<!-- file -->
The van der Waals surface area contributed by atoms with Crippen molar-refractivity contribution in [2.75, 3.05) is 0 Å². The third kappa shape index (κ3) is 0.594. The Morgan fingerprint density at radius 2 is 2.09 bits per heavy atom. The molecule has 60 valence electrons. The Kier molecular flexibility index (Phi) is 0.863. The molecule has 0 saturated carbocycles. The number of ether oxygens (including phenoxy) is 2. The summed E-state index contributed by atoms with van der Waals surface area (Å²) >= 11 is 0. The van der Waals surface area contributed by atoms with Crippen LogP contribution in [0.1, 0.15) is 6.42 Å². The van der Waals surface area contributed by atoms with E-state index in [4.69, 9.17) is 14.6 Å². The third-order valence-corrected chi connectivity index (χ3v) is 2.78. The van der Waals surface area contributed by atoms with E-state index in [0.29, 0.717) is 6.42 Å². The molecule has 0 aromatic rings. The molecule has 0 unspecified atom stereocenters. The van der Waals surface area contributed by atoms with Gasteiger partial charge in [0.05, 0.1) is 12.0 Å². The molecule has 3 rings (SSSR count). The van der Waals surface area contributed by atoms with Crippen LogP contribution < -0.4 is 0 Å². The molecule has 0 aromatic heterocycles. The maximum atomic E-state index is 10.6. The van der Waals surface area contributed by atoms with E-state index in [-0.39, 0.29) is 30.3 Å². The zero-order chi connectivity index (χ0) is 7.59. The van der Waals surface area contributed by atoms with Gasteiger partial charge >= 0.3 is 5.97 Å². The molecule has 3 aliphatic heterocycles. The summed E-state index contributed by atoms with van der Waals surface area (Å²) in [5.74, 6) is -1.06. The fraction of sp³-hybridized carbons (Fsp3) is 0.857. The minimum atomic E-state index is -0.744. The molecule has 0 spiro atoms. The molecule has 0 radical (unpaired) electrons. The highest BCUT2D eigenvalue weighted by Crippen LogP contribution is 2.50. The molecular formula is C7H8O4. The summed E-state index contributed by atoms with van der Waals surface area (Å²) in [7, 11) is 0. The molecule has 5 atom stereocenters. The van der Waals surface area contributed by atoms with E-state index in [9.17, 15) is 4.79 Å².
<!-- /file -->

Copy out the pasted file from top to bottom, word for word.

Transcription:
The van der Waals surface area contributed by atoms with Crippen molar-refractivity contribution in [2.75, 3.05) is 0 Å². The third kappa shape index (κ3) is 0.594. The Morgan fingerprint density at radius 2 is 2.09 bits per heavy atom. The molecule has 60 valence electrons. The Kier molecular flexibility index (Phi) is 0.863. The molecule has 0 saturated carbocycles. The number of ether oxygens (including phenoxy) is 2. The summed E-state index contributed by atoms with van der Waals surface area (Å²) >= 11 is 0. The van der Waals surface area contributed by atoms with Crippen LogP contribution in [0.1, 0.15) is 6.42 Å². The van der Waals surface area contributed by atoms with E-state index in [4.69, 9.17) is 14.6 Å². The third-order valence-corrected chi connectivity index (χ3v) is 2.78. The van der Waals surface area contributed by atoms with E-state index in [0.29, 0.717) is 6.42 Å². The molecule has 0 aromatic rings. The molecule has 0 unspecified atom stereocenters. The van der Waals surface area contributed by atoms with Gasteiger partial charge in [0.05, 0.1) is 12.0 Å². The molecule has 3 rings (SSSR count). The van der Waals surface area contributed by atoms with Crippen LogP contribution < -0.4 is 0 Å². The molecule has 0 aromatic heterocycles. The maximum atomic E-state index is 10.6. The van der Waals surface area contributed by atoms with E-state index in [-0.39, 0.29) is 30.3 Å². The zero-order chi connectivity index (χ0) is 7.59. The van der Waals surface area contributed by atoms with Gasteiger partial charge >= 0.3 is 5.97 Å². The molecule has 3 aliphatic heterocycles. The summed E-state index contributed by atoms with van der Waals surface area (Å²) in [5.74, 6) is -1.06. The fraction of sp³-hybridized carbons (Fsp3) is 0.857. The minimum atomic E-state index is -0.744. The molecule has 0 spiro atoms. The molecule has 0 radical (unpaired) electrons. The highest BCUT2D eigenvalue weighted by Crippen LogP contribution is 2.50. The molecular formula is C7H8O4. The summed E-state index contributed by atoms with van der Waals surface area (Å²) in [7, 11) is 0. The molecule has 5 atom stereocenters. The van der Waals surface area contributed by atoms with E-state index in [9.17, 15) is 4.79 Å².